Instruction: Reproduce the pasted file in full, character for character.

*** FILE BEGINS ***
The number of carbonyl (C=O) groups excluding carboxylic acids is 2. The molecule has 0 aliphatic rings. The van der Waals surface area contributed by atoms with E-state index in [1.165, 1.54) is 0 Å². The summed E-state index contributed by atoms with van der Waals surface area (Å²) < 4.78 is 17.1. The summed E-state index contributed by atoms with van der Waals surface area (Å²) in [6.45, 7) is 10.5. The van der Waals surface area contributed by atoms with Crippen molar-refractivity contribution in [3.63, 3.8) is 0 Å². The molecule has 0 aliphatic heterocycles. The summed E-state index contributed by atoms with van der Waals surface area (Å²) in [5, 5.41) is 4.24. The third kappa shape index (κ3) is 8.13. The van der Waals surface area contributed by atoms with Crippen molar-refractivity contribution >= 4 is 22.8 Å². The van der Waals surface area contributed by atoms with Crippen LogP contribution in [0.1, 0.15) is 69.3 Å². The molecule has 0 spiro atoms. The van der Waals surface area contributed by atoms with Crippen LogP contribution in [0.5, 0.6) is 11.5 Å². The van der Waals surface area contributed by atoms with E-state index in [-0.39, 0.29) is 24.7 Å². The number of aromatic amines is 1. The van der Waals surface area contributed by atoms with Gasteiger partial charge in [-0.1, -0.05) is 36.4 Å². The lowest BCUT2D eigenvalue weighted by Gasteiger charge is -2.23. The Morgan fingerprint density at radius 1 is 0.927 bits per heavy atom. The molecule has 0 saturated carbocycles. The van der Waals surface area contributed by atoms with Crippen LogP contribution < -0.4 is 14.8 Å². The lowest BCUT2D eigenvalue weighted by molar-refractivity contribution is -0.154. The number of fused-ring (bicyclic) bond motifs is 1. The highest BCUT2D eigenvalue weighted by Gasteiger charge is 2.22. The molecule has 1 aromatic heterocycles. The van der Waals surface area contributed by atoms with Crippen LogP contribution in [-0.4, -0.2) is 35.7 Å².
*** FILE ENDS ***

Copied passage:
The number of carbonyl (C=O) groups excluding carboxylic acids is 2. The molecule has 0 aliphatic rings. The van der Waals surface area contributed by atoms with E-state index in [1.165, 1.54) is 0 Å². The summed E-state index contributed by atoms with van der Waals surface area (Å²) < 4.78 is 17.1. The summed E-state index contributed by atoms with van der Waals surface area (Å²) in [6.45, 7) is 10.5. The van der Waals surface area contributed by atoms with Crippen molar-refractivity contribution in [3.63, 3.8) is 0 Å². The molecule has 0 aliphatic heterocycles. The summed E-state index contributed by atoms with van der Waals surface area (Å²) in [5, 5.41) is 4.24. The third kappa shape index (κ3) is 8.13. The van der Waals surface area contributed by atoms with Crippen molar-refractivity contribution >= 4 is 22.8 Å². The van der Waals surface area contributed by atoms with Crippen LogP contribution in [0.1, 0.15) is 69.3 Å². The molecule has 0 spiro atoms. The van der Waals surface area contributed by atoms with Crippen LogP contribution in [0.5, 0.6) is 11.5 Å². The van der Waals surface area contributed by atoms with E-state index in [-0.39, 0.29) is 24.7 Å². The number of aromatic amines is 1. The van der Waals surface area contributed by atoms with Gasteiger partial charge in [-0.1, -0.05) is 36.4 Å². The lowest BCUT2D eigenvalue weighted by Gasteiger charge is -2.23. The Morgan fingerprint density at radius 1 is 0.927 bits per heavy atom. The molecule has 0 saturated carbocycles. The van der Waals surface area contributed by atoms with Crippen LogP contribution < -0.4 is 14.8 Å². The lowest BCUT2D eigenvalue weighted by molar-refractivity contribution is -0.154. The number of fused-ring (bicyclic) bond motifs is 1. The highest BCUT2D eigenvalue weighted by Gasteiger charge is 2.22. The molecule has 1 aromatic heterocycles. The van der Waals surface area contributed by atoms with Crippen LogP contribution in [-0.4, -0.2) is 35.7 Å².